New Delhi: The cyclonic storm “Biparjoy” intensified into an “extremely severe cyclonic” storm on Sunday at 5:30 am, as per India Meteorological Department (IMD).
The Weather agency said “Biparjoy” is very likely to move nearly northwards and reach Pakistan and adjoining Saurashtra and Kutch coasts on June 15.
As per IMD Gujarat will witness thunderstorm activity during the next five days with wind speed remaining high, especially in the Saurashtra-Kutch region.
“Sea conditions along and off Saurashtra and Kutch coasts will likely remain “rough to very rough” till Wednesday, and very rough to high on Thursday, it said.
“The state governments are advised to keep a close watch, monitor the situation in their areas regularly and take appropriate precautionary measures. District authorities are advised accordingly,” the IMD said.
In view of the situation a National Disaster Response Force (NDRF) team has been stationed at the beach near Jarod village in Vadodara, Gujarat, ahead of Cyclone Biparjoy’s landfall.
Until June 14, the beach will not be open to tourists. Additionally, the fishermen have been instructed not to venture into the water.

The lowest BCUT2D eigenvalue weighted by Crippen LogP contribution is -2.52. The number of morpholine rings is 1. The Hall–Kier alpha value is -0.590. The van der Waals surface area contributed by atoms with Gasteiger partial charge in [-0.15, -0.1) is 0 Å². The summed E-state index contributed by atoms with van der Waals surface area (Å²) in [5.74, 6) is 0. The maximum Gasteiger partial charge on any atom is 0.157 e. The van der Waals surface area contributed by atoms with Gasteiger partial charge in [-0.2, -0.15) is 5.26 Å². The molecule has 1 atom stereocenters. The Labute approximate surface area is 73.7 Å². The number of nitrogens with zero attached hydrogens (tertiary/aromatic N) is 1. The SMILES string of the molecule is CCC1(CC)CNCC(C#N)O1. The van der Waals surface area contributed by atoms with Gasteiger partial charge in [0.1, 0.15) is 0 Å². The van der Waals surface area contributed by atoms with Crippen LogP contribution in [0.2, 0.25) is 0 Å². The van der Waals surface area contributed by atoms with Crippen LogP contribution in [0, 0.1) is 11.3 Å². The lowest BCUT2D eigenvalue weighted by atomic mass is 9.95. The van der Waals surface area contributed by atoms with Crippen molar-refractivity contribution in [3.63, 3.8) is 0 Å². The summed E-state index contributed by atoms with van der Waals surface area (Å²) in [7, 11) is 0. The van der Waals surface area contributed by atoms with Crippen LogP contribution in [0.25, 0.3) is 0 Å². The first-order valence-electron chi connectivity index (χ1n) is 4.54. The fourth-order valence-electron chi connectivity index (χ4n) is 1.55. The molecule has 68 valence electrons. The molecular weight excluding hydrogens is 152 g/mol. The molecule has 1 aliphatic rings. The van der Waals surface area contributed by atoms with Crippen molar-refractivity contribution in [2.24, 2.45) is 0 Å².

The India Meteorological Department (IMD) has warned that the storm could cause heavy rain and strong winds in coastal areas of Karnataka, Goa, and Maharashtra.
Meanwhile, an advisory has also been issued to fishermen not to venture into the seas off the coast of Gujarat, Kerala, Karnataka, and Lakshadweep.
“Due to the cyclone, the wind speed may go up to 45 to 55 knots on June 11 and 12. The speed may also touch the 65-knot mark. The cyclone would bring light rains and thunderstorms in coastal regions, including south Gujarat and Saurashtra. All ports have been asked to hoist Distant Warning signals,” said Manorama Mohanty, Director of IMD’s Meteorological Centre in Ahmedabad.
The cyclone was named Biparjoy by Bangladesh. The name means “disaster” or “calamity” in Bengali.
The World Meteorological Organization (WMO) adopted the name in 2020 for all tropical cyclones that form over the North Indian Ocean, including the Arabian Sea and the Bay of Bengal.